Chipotle turns chain burritos into tasty, affordable family fare
I’ve found that it’s not that difficult to get good service when a restaurant isn’t busy. It’s when places are packed that you can tell the genuine customer-lovers from the fakers.
Even though the line was out the door when we arrived around 7 on a Thursday night, it moved quickly: Less than 10 minutes passed before our order was taken. And, while we waited, an upbeat employee offered up samples of Chipotle’s new salad, which I was tempted to order after tasting how the tangy chipotle-honey dressing set off the meat, cheese and romaine lettuce.
With the crowd, it was a little hard to hear in there; I had to repeat my order several times and correct it along the way (one of the great things about being able to watch your meal being made).
But there was no balking at special requests. I got the steak “Bol” ($5.25), which is essentially the contents of a burrito assembled in a cardboard bowl with the addition of lettuce. I order it because it’s easier and less messy to eat with one hand, but I think it’s supposed to be some kind of low-carb thing. I usually ask for the tortilla on the side—mainly because I’m cheap and don’t want to miss out on anything I could have had included in my meal. (That and I like tortillas. Chipotle’s are soft, flaky-yet-sturdy and taste good.) The roasted chili-corn salsa is my favorite: medium-spicy and with a crunch-pop brought in by the fresh corn kernels.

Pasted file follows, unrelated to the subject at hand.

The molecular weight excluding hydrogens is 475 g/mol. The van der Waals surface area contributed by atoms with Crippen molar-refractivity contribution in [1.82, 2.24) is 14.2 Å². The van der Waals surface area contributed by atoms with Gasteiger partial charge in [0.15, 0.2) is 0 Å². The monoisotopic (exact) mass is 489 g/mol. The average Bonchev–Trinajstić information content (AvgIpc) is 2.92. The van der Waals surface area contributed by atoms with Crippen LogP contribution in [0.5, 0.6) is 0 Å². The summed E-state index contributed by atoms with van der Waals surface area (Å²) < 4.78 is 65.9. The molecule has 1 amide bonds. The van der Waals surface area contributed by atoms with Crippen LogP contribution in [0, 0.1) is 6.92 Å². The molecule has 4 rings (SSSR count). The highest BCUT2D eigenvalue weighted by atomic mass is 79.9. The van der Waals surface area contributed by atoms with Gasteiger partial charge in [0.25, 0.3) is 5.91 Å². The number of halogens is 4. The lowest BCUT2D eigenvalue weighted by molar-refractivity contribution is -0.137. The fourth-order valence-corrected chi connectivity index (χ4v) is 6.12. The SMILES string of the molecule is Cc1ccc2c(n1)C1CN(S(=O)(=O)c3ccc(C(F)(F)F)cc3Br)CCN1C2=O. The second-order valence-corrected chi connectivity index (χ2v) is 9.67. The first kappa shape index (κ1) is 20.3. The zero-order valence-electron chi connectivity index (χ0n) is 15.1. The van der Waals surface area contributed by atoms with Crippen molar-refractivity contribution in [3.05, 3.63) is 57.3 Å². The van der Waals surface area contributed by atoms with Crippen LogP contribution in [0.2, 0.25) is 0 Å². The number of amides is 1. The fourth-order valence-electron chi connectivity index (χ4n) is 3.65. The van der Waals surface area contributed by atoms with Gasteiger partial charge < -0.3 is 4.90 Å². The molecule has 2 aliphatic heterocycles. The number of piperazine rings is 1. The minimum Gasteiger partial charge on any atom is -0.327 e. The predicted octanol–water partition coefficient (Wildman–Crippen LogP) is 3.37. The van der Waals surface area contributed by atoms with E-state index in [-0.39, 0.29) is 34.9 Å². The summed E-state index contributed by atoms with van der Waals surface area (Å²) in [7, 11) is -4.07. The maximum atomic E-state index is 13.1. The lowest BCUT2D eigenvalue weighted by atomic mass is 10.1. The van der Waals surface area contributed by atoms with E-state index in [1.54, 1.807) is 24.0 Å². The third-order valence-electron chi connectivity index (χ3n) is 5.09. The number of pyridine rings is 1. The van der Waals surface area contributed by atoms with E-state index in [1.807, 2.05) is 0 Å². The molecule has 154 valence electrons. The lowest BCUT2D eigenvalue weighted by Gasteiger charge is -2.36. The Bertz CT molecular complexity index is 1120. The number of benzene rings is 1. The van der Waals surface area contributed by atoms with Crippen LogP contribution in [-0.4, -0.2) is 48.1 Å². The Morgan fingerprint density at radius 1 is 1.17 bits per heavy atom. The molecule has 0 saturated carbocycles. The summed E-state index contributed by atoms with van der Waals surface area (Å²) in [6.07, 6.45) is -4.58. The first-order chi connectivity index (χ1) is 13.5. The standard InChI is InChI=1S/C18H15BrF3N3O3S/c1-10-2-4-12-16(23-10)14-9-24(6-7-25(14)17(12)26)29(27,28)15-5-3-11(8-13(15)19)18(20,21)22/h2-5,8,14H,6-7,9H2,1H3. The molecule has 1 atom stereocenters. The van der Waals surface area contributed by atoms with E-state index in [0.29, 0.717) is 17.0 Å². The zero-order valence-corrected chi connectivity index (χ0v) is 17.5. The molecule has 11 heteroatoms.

My husband got the carnitas (that’s pork, gringo) burrito ($5.65), neatly bundled into aluminum foil. (You can also get fajita burritos or tacos.) We decided to add an order of chips and guacamole ($1.85)—something we usually pass up as too pricey. Adding guac to a burrito costs a whopping $1.40. The guac, as usual, had just the right amount of citrus-y tang, along with its signature cilantro. The small serving went too fast. The chips, however, alternated between chewy and sat-out-too-long. It seems like, in some kind of cosmic fault, restaurants with amazing salsa have so-so chips and vice versa.
I also tested the promise of the “Parents Menu” (Chipotle’s version of a kids’ menu) that they’ll combine ingredients to make “anything your child will eat.” It turns out that my child, at nearly 11 months, will happily eat bits of a soft taco with black beans and rice ($1.65).
I should also mention that the staff seemed to notice we were struggling with the baby, his stroller and miscellaneous crap that seems to tag along whenever we go out nowadays. An employee brought our tray right to the table.
Chipotle has a diverse following. Around us as well as enjoying the outside seating facing Vallombrosa sat a microcosm of Chico: families, older couples, college students, teens.
The interior has an intentionally industrial feel with suspended lights and wooden beams alternating with metal ceilings as black-and-white photos line the walls. The slant-backed chairs are more artistic than comfortable. The high chairs are clean, not icky-sticky like in many restaurants.
Sometimes, it almost seems like they’re trying too hard to be hip. (For example, the cooks’ shirts have quirky sayings on the back such as “I made the guacamole.")
By now, most people know of the Chipotle-McDonald’s connection: CEO Steve Ellis founded the eatery in Denver in 1993 and five years later sold a minority interest to McDonald’s. (Chico’s Chipotle opened in 2003.) Now, McDonald’s owns 90 percent of Chipotle but has managed to lay low as the burrito chain’s following seems content to ignore contradictions such as McDonald’s onslaught on the rainforests versus Chipotle’s free-range pork and small-farm partnerships.
I followed my visit with a regrettable trip to the nutrition calculator at www.chipotlefan.com. My Bol and tortilla alone totaled 1,270 calories and 49 grams of fat—something I’d rather not think about when dining out.
Next time, I’ll try the salad.